Acute Cyanide Poisoning

Cyanide is one of the most poisonous and rapidly acting chemicals known.  Death occurs within seconds from a 100 mg dose and within a few hours from a 300 mg oral dose.  Exposure generally occurs from smoke inhalation because cyanide is a common product of the combustion of many organic materials including plastics.

Although less common, cyanide poisoning may also result from contact with industrial processes such as electroplating, suicide attempts, and some hypotensive drugs. Acute cyanide poisoning as a stand-alone condition is rare.  It usually presents in combination with carbon monoxide poisoning that may accompany smoke inhalation.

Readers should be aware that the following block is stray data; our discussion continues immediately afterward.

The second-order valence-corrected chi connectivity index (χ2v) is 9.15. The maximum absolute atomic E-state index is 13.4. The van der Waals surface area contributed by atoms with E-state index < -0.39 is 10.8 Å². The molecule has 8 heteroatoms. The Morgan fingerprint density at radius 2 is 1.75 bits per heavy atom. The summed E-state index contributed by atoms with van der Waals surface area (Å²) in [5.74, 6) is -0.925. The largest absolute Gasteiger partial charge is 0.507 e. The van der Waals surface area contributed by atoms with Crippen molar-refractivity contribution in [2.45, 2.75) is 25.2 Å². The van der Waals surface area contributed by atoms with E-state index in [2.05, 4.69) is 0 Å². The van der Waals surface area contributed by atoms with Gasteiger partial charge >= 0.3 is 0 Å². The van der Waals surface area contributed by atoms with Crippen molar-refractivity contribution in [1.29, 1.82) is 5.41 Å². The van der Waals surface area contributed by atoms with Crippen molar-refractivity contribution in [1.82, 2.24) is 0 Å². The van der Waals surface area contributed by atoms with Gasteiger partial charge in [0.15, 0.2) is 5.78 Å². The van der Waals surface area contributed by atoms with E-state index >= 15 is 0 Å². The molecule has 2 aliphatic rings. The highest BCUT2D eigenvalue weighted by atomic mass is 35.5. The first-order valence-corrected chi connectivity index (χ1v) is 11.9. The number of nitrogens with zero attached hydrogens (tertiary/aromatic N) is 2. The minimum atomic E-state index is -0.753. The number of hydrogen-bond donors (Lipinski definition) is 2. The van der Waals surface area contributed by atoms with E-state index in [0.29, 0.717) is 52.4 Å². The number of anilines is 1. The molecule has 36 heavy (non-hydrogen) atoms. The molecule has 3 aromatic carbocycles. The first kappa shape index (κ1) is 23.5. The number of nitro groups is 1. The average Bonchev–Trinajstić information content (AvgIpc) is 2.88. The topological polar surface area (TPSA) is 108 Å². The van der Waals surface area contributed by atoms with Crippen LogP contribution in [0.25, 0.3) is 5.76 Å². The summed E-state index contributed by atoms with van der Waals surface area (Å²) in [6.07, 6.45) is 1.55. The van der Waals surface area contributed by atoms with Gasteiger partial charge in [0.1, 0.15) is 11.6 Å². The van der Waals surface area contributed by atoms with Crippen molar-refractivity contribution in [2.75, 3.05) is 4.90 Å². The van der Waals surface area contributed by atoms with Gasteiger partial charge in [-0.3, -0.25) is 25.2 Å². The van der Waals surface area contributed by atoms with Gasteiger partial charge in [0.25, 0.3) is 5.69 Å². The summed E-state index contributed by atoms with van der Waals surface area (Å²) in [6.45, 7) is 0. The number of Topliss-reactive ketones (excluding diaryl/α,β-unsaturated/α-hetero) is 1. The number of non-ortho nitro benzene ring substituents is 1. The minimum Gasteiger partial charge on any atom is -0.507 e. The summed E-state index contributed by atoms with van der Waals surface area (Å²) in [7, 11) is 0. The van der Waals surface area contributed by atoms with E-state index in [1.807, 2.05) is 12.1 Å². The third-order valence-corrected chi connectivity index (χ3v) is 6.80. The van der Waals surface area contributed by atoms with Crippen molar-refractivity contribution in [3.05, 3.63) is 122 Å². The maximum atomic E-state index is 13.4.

The primary established chemical treatment itself causes further decreases the oxygen carrying capacity of the blood and exacerbates hypoxia.

HBOT provides an alternate pathway to the transport of oxygen to the tissues by increasing the serum-dissolved oxygen to life sustaining levels.  It helps to bypass bound hemoglobin (with carbon monoxide) and is the only treatment that directly reconstitutes the cytochrome A3 oxidase, and directly improves functioning of the electron transport system.